Posts Tagged ‘kernel’

Compiling a kernel module on and for the raspberry pi

Wednesday, May 18th, 2016

So in order to compile a module for a precompiled version of the raspberry pi linux kernel, some quirks were necessary. The goal was to not build the kernel fully (which is also possible after these steps) but to rebuild a module for the currently running kernel after modifying its source.

If you have seen

Error: could not insert module drivers/w1/slaves/w1_therm.ko: Invalid module format

while trying to insmod and

[ 5697.914596] w1_therm: no symbol version for module_layout

in dmesg or

ERROR: could not insert 'w1_therm': Exec format error

after modprobe, then stick around.

My script with explanations is available over at

https://github.com/x29a/kernel/blob/master/rpi/prepare.sh

so hopefully all that needs to be done on the rpi is (as root, sudo -i)

# mkdir -p /root/kernel
# cd /root/kernel
# wget https://raw.githubusercontent.com/x29a/kernel/master/rpi/prepare.sh

then check if the defaults in the script are fine for you, like location for source and kernel branch, then execute

# bash prepare.sh

and follow the instructions. Each new message expects a keypress to continue.

Following is some additional info i found handy on my journey to a loadable module.

If you have used rpi-update by accident and got on an experimental kernel (remember, new kernels are now installed via apt-get!) you can revert to a stock kernel by forcing a reinstall via

apt-get install --reinstall raspberry-bootloader

When is Module.symvers generated.

How to get the right kernel version for a running setup without recompiling kernel.

Crosscompile a kernel module.

General information on building the rpi kernel and general kernel module building and contribution infos.

How to boot a decent Kernel on your IBM Netvista 2200 (8363)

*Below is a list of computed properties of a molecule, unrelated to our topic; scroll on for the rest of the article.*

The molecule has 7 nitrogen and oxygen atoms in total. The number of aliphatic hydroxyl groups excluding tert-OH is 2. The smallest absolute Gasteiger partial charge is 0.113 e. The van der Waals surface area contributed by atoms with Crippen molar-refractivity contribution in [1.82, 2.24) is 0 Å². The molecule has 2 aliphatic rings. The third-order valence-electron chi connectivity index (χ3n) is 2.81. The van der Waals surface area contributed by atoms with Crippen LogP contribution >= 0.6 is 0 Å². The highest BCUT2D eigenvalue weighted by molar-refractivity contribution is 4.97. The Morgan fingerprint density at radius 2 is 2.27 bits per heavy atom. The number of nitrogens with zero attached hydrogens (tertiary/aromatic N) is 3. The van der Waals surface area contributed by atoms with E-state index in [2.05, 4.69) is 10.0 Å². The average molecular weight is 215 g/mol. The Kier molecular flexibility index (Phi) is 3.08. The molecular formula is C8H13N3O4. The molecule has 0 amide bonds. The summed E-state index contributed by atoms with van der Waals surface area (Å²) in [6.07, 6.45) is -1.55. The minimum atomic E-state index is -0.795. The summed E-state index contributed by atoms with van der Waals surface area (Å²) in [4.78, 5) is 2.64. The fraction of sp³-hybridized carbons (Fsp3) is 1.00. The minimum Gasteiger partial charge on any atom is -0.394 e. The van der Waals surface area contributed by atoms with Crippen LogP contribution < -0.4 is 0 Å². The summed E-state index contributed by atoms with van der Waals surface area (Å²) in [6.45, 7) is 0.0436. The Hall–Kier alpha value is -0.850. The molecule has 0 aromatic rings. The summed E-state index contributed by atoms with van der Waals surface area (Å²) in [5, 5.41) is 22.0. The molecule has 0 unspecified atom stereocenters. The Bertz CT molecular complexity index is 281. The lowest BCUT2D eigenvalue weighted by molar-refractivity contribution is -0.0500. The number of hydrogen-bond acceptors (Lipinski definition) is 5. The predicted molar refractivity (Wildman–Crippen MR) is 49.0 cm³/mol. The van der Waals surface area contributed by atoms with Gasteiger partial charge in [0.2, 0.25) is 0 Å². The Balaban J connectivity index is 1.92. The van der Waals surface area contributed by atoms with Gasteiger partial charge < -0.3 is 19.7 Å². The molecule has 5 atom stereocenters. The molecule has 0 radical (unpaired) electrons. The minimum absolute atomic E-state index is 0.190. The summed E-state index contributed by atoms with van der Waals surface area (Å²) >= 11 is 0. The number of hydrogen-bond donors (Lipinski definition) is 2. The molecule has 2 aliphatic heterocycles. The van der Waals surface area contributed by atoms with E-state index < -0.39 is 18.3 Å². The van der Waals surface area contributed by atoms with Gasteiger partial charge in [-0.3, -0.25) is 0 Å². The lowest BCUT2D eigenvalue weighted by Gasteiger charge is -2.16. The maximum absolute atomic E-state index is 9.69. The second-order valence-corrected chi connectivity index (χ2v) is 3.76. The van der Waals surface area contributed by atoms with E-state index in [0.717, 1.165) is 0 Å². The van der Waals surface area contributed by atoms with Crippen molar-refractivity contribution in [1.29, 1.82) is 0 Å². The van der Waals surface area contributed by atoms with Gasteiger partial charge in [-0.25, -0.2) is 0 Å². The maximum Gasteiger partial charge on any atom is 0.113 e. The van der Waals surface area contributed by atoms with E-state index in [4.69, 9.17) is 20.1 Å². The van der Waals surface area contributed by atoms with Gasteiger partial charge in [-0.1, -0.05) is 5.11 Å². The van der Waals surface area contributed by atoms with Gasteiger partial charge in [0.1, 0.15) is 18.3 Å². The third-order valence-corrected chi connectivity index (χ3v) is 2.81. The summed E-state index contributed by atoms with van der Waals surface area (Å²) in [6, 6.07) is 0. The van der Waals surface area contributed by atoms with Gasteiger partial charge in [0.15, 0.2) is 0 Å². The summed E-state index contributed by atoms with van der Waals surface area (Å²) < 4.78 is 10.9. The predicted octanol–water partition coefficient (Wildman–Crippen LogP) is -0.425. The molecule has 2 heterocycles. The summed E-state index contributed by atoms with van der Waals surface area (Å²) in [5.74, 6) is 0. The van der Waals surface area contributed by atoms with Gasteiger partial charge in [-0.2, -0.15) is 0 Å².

Tuesday, November 17th, 2009

So over at this post i described how to in general get linux running on this device.

Since i had some issues with my usbcluster (lvm over 4 usbsticks) i wanted to update udev, which in current versions needs a kernel beyond 2.6.27. Building a 2.6.31 first failed, i searched the net a bit and emailed some people and finally got a response from antonio (big thanks again) forwarding an email from Georg Schiesser who located the troublemaker.

Once again its the missing RTC. Because of the following lines, kernels beyond 2.6.24* wont boot:

arch/x86/kernel/rtc.c:
/*
* If UIP is clear, then we have >= 244 microseconds before
* RTC registers will be updated.  Spec sheet says that this
* is the reliable way to read RTC - registers. If UIP is set
* then the register access might be invalid.
*/
while ((CMOS_READ(RTC_FREQ_SELECT) & RTC_UIP))
cpu_relax();

Disabling the last two lines helped. So you have to comment them out, as well as the known patches.

These are:

drivers/video/geode/gx1fb_core.c

replace the line
static char mode_option[32] = "640x480-16@60";
by
static char mode_option[32] = "1024x768-16@60";

and

arch/x86/kernel/setup.c

replace
ROOT_DEV = old_decode_dev(boot_params.hdr.root_dev);

by

ROOT_DEV = Root_SDA1;

Watch out, normally you hardcode Root_HDA1 which is the CF card with the old ATA drivers. In my kernelconfig im using ATA SFF which maps the CF card to SDA1 and any usb devices to /dev/uba1 and so on. Play with the drivers at own will. You can also disable DMA by changing

drivers/ata/libata-core.c

static int libata_dma_mask = .... to static int libata_dma_mask = 0;

after building your kernel, take the file “vmlinux” from /usr/src/linux/arch/x86/boot/compressed (with linux -> linux-2.6.31/, i used the vanilla sources) and binary patch it. source i found somewhere is attached. copy it to your /usr/src/linux directory, build it (gcc -o patch.app patch_nvista.c) and start ./patch.app. it should patch the right file and copy the output to /usr/src/linux/kernel.2×00. Use that file to boot.

Problems i am still facing: the new kernel wont boot of my 8GB CF card and i dont want to strip my RootFS that much (next working size is 2GB :(). Im trying to solve that by using a busybox init which mounts an usbstick which contains my rootfs. Disadvantage: its wicked slow! Kind of working version is attached as tar.gz. Just unpack that to a relativly small CF Card and edit to your needs.

Second problem which kind of led to my “solution” with the busybox init is that there seems to be some cache-limit the kernel runs into. I just couldnt boot anything beyond 2.5MB (tried embedding an initramfs directly into the kernel but it got too big). So keep that in mind.

Since i dont have enough time right now to test any further this blog entry can be seen as a share of information “as is”, so that people can work on it and with it to get their babies a decent kernel. Feel free to contact me tho if you have any questions!

config_linux_2_6_31
patch_nvista
initramfs